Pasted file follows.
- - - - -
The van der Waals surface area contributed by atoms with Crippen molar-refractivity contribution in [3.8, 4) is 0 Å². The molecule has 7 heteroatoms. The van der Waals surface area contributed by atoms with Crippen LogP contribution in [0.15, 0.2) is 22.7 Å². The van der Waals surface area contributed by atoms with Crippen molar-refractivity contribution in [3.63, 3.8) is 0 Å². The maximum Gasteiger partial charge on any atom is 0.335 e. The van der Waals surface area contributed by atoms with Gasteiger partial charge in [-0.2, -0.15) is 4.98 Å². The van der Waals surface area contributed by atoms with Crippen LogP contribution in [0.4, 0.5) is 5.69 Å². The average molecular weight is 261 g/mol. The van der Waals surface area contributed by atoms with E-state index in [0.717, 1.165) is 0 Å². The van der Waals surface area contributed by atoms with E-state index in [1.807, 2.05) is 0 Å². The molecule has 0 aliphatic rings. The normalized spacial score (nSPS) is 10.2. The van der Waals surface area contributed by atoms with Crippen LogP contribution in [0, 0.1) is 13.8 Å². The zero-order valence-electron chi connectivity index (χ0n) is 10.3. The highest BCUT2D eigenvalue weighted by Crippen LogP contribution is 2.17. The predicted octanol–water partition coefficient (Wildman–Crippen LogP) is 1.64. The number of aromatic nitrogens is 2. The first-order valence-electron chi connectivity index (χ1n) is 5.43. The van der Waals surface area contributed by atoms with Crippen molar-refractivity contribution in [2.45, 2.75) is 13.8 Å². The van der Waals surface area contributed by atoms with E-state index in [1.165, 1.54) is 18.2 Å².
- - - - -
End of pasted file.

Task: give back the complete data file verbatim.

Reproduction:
The van der Waals surface area contributed by atoms with Crippen molar-refractivity contribution in [3.8, 4) is 0 Å². The molecule has 7 heteroatoms. The van der Waals surface area contributed by atoms with Crippen LogP contribution in [0.15, 0.2) is 22.7 Å². The van der Waals surface area contributed by atoms with Crippen molar-refractivity contribution in [3.63, 3.8) is 0 Å². The maximum Gasteiger partial charge on any atom is 0.335 e. The van der Waals surface area contributed by atoms with Gasteiger partial charge in [-0.2, -0.15) is 4.98 Å². The van der Waals surface area contributed by atoms with Crippen LogP contribution in [0.4, 0.5) is 5.69 Å². The average molecular weight is 261 g/mol. The van der Waals surface area contributed by atoms with E-state index in [0.717, 1.165) is 0 Å². The van der Waals surface area contributed by atoms with E-state index in [1.807, 2.05) is 0 Å². The molecule has 0 aliphatic rings. The normalized spacial score (nSPS) is 10.2. The van der Waals surface area contributed by atoms with Crippen LogP contribution in [0, 0.1) is 13.8 Å². The zero-order valence-electron chi connectivity index (χ0n) is 10.3. The highest BCUT2D eigenvalue weighted by Crippen LogP contribution is 2.17. The predicted octanol–water partition coefficient (Wildman–Crippen LogP) is 1.64. The number of aromatic nitrogens is 2. The first-order valence-electron chi connectivity index (χ1n) is 5.43. The van der Waals surface area contributed by atoms with Crippen molar-refractivity contribution in [2.45, 2.75) is 13.8 Å². The van der Waals surface area contributed by atoms with E-state index in [1.165, 1.54) is 18.2 Å².